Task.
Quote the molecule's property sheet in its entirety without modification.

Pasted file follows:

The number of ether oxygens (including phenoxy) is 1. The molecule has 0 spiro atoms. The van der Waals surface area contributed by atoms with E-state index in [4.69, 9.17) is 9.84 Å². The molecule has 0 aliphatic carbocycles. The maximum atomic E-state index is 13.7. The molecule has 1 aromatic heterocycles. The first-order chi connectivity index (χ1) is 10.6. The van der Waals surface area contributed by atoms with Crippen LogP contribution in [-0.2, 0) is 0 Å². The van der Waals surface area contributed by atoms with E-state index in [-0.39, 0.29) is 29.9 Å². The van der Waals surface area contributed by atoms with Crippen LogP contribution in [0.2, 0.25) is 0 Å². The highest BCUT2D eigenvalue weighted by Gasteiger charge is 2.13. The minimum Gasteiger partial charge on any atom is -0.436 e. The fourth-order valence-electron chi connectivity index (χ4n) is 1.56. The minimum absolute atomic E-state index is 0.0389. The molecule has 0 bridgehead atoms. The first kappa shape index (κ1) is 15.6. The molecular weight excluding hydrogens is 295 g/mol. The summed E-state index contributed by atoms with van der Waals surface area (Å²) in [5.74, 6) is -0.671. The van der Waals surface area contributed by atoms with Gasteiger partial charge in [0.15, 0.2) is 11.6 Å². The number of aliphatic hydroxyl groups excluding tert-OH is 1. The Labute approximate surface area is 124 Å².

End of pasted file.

The number of ether oxygens (including phenoxy) is 1. The molecule has 0 spiro atoms. The van der Waals surface area contributed by atoms with E-state index in [4.69, 9.17) is 9.84 Å². The molecule has 0 aliphatic carbocycles. The maximum atomic E-state index is 13.7. The molecule has 1 aromatic heterocycles. The first-order chi connectivity index (χ1) is 10.6. The van der Waals surface area contributed by atoms with Crippen LogP contribution in [-0.2, 0) is 0 Å². The van der Waals surface area contributed by atoms with E-state index in [-0.39, 0.29) is 29.9 Å². The van der Waals surface area contributed by atoms with Crippen LogP contribution in [0.2, 0.25) is 0 Å². The highest BCUT2D eigenvalue weighted by Gasteiger charge is 2.13. The minimum Gasteiger partial charge on any atom is -0.436 e. The fourth-order valence-electron chi connectivity index (χ4n) is 1.56. The minimum absolute atomic E-state index is 0.0389. The molecule has 0 bridgehead atoms. The first kappa shape index (κ1) is 15.6. The molecular weight excluding hydrogens is 295 g/mol. The summed E-state index contributed by atoms with van der Waals surface area (Å²) in [5.74, 6) is -0.671. The van der Waals surface area contributed by atoms with Gasteiger partial charge in [0.15, 0.2) is 11.6 Å². The number of aliphatic hydroxyl groups excluding tert-OH is 1. The Labute approximate surface area is 124 Å².